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Shock brain tumour diagnosis inspire mum’s challenge to help find a cure

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A school-based youth worker from Llanelli in Carmarthenshire is raising money for Brain Tumour Research, in support of her 21-year-old son, who is living with a brain tumour. 

Mum-of-three Michelle Griffiths, 45, is taking on the 10,000 Steps a Day in February Challenge to raise vital funds for the charity. It’s after her son James Griffiths, a mechanical engineer, was diagnosed with a grade 3 oligodendroglioma in November 2020, after suffering seizures over several months. 

Michelle, James and Alex

Michelle, who also has a 24-year-old daughter and 13-year-old son, said: “James is really into his mountain biking and motocross. He was doing a competition one day in July 2019 when he fell and took a bump to the left side of his head. He had been wearing his helmet and felt OK, so decided not to go to hospital. Then, a few weeks later he was complaining of headaches and he was feeling more tired than usual. We wondered if it was the after-effects of his accident. I also noticed a slight change in his mood but it was nothing to write home about.

“Then, in December 2019, he was at work when all of a sudden he was unable to speak. He went to his GP, who said because James was young and healthy, there wasn’t much cause for concern but he was referred to the epilepsy clinic at Prince Philip Hospital for a head scan. We came away feeling reassured.”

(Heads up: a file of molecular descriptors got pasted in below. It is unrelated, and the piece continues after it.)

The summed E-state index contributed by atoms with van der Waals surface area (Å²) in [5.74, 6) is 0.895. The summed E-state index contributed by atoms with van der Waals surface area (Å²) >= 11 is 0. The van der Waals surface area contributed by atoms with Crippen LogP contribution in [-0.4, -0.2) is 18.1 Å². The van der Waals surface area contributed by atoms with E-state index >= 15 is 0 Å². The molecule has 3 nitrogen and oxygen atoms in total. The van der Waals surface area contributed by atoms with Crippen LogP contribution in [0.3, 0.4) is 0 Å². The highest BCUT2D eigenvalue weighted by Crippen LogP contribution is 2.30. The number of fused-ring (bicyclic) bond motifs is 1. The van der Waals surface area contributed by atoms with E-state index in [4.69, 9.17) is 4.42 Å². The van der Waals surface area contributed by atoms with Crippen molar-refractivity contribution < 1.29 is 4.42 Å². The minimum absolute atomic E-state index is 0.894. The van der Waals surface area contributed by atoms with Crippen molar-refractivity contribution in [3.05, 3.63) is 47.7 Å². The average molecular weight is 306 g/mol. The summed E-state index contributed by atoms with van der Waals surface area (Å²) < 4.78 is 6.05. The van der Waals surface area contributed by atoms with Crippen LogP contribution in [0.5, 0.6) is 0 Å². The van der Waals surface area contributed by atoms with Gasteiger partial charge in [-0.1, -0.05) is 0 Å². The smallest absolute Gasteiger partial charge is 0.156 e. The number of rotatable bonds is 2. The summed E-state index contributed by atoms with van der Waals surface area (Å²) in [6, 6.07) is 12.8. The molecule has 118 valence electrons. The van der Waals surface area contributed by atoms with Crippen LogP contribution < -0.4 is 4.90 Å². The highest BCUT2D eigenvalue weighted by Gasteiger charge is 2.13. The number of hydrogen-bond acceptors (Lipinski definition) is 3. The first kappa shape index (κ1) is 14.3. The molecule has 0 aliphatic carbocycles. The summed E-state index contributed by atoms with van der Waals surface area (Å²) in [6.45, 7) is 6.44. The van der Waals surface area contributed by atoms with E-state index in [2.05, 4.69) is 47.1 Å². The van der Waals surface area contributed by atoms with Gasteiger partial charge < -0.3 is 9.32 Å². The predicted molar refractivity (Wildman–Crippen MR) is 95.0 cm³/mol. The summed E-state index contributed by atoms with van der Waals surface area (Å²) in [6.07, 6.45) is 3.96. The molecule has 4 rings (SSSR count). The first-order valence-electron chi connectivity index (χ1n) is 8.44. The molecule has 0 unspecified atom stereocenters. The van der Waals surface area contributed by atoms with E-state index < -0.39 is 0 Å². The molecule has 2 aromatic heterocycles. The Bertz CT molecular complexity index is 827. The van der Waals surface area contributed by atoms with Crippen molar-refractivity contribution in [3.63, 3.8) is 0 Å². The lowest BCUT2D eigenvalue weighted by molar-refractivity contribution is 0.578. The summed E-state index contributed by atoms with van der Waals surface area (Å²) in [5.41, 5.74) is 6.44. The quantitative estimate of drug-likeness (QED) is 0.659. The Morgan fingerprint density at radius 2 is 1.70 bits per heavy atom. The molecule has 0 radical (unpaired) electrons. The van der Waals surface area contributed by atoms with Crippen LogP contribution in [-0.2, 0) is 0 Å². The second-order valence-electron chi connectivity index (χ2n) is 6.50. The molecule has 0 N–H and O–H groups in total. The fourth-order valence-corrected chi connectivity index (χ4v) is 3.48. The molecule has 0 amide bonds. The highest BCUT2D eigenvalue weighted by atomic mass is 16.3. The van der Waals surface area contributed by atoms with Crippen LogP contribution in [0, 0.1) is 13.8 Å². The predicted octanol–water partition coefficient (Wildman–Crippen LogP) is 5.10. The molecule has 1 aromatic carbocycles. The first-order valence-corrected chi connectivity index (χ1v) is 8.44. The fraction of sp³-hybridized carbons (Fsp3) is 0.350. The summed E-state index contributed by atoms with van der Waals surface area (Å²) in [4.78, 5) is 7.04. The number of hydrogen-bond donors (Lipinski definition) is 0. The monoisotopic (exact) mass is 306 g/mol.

James’ headaches and tiredness continued and months later he was still waiting for his referral when, in August 2020, he suffered a major seizure on a day out with friends in Mumbles in Swansea Bay.

Michelle, who works at St John Lloyd Catholic School in Llanelli, said: “I got a phone call to say James was at Morriston Hospital in Swansea. He’d collapsed and hurt his arm. His friends said he’d bitten his tongue and was frothing at the mouth. It was really scary.

“When James came round, he couldn’t remember anything. They took some details and referred him to the neurology department and he was sent home. I couldn’t help thinking that because of his age and the fact he’d been enjoying a day out with his mates, they were dismissing him as being drunk or drugged. That just wasn’t the case and he and I knew something was wrong.”  

A couple of days later James had another seizure and his dad, Gerard Griffiths, took him back to Morriston Hospital. James had an MRI scan and was told it was all-clear.